Listen Up, Wood Industry: Québec Enforces Stricter Noise Standards for Workplace Safety

A recent update to noise prevention regulations in Québec is poised to reshape the landscape for employers in the secondary wood manufacturing industry. As of June 16, 2023, significant changes have taken effect, requiring employers to take comprehensive actions to identify, correct, and control noise exposure in the workplace. The amended Regulation respecting occupational health and safety (RROHS) introduces fresh obligations for employers in the sector, focusing on the elimination and reduction of noise at its source and the safeguarding of workers’ health.

Previously, employers were mandated to implement measures to prevent noise exposure, but the updated RROHS adds new dimensions to their responsibilities. Notably, employers must now identify potential noise exposure situations within their facilities that could surpass exposure limit values. Practical measures must then be devised to eliminate or mitigate noise at its origin, ensuring adherence to established standards and minimizing worker exposure.

This heightened obligation includes a one-year grace period starting from June 16, 2023, for conducting initial assessments, which will subsequently need to be repeated every five years. A noteworthy revision is the adjustment of the daily noise exposure limit value from 90dBa to 85dBA for an eight-hour workday.

The revised regulations emphasize the importance of employing reasonable means for noise reduction, with a focus on strategies such as source elimination or reduction, limit value compliance, and minimizing workers’ exposure. Employers have a one-year timeframe from the assessment to implement primary measures, with additional steps required if initial actions prove insufficient.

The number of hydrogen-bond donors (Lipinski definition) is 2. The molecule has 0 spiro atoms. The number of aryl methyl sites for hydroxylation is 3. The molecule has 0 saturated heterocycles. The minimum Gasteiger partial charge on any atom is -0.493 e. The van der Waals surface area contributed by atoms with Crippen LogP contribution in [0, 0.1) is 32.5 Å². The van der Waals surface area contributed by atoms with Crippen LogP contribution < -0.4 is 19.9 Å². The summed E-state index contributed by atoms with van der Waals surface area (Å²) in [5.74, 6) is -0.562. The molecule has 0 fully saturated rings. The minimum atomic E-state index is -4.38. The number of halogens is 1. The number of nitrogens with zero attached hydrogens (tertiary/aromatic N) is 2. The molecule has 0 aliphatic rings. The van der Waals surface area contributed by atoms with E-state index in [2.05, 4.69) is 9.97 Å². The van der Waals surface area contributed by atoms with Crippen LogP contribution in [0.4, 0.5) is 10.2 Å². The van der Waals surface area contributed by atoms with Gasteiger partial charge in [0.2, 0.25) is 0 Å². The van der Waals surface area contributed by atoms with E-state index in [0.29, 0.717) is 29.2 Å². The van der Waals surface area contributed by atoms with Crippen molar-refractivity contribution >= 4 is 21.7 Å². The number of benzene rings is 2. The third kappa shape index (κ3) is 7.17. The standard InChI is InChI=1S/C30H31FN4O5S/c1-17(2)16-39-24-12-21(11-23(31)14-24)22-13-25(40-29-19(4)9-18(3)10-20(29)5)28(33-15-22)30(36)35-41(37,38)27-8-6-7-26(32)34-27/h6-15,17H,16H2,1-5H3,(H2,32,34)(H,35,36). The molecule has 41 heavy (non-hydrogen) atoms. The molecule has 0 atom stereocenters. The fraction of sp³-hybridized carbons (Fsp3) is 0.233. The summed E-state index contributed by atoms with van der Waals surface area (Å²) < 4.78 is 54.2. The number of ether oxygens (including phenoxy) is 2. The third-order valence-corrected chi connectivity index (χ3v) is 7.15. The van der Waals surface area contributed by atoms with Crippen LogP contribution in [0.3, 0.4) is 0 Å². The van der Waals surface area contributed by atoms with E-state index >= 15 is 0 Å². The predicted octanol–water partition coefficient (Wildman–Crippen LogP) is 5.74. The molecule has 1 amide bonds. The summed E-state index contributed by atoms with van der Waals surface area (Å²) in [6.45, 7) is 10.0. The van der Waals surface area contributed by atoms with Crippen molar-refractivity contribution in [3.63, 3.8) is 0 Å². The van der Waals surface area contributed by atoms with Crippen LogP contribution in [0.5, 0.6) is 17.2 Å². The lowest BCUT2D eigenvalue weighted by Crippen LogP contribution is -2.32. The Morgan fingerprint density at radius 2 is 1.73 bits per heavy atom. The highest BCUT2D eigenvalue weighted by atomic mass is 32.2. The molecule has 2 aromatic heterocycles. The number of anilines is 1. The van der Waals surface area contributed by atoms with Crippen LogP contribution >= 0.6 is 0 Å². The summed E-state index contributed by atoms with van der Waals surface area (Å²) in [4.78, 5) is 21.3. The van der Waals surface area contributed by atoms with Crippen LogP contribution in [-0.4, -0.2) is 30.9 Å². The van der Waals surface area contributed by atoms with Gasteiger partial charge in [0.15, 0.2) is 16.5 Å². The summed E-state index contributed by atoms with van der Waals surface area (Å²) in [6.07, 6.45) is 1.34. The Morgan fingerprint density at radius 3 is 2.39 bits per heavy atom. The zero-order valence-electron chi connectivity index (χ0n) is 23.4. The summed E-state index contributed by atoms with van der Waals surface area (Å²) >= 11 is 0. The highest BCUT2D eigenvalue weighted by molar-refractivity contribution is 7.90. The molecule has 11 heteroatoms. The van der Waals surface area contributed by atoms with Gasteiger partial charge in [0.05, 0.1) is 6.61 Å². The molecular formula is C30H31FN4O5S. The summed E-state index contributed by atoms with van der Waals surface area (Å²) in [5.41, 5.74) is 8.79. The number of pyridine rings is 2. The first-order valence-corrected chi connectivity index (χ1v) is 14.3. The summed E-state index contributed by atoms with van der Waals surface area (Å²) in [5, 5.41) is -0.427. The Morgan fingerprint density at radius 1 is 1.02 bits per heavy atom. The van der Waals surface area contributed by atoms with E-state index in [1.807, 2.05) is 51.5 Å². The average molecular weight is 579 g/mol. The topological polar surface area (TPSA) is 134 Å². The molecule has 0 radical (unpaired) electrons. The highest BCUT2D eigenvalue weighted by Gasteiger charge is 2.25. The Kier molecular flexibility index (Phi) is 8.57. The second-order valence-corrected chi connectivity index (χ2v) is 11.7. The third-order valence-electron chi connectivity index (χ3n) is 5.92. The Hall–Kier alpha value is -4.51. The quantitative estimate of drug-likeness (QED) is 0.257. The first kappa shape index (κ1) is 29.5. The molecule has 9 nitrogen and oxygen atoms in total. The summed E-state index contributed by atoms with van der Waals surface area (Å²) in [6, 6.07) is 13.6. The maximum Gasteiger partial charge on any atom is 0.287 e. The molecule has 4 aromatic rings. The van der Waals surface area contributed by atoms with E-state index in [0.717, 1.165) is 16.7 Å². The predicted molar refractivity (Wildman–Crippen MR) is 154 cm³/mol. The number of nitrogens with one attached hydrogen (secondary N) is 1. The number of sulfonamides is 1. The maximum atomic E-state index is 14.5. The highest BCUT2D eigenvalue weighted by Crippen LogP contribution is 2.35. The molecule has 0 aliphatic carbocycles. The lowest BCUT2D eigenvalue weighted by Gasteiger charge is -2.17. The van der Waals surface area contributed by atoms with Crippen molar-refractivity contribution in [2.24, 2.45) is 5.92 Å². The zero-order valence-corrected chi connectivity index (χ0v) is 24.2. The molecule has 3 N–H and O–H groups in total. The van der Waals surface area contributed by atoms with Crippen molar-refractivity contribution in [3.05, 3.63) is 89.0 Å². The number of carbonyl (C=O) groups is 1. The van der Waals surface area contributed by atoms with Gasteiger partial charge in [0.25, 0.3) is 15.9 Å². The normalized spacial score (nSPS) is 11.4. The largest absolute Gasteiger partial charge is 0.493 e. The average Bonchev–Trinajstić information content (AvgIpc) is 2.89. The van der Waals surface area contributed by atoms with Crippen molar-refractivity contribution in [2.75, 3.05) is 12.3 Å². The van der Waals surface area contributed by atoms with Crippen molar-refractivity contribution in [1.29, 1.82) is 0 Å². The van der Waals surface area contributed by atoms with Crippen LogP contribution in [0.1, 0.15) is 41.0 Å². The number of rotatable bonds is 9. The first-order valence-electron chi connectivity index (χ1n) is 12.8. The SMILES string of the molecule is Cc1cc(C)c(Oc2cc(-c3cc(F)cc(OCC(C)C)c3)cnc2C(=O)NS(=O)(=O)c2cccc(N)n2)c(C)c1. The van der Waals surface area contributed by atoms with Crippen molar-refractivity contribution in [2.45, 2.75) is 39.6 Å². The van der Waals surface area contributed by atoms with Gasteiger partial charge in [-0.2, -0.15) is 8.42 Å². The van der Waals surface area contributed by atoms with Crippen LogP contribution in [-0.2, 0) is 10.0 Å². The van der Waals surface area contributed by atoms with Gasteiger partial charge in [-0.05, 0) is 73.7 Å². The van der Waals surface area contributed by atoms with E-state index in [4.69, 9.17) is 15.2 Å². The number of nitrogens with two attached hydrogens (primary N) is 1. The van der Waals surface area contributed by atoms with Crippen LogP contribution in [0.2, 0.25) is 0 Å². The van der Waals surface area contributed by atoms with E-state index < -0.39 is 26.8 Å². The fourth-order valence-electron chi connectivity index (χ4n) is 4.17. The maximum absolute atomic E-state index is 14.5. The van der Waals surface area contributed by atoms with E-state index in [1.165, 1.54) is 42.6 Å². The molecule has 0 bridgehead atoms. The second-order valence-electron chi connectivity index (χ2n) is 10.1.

Further, employers must now ensure noise exposure measurement by a qualified individual either after implementing reasonable means or within 30 days of identifying such means. Measurement reports and associated information must be documented and preserved for a decade.

An additional requirement pertains to the use of hearing protectors; employers must provide theoretical and practical training covering proper selection, fitting, inspection, maintenance, and extended usage of hearing protectors.

These changes, driven by an imperative to protect workers from irreversible hearing damage, necessitate a comprehensive approach from employers. The regulations signify a shift towards proactive noise prevention strategies, encouraging the use of specialized services such as PRÉVIBOIS. This company offers industrial hygiene noise services, including comprehensive assessments and sound mapping, assisting wood industry employers in navigating the complexities of the new noise regulations.

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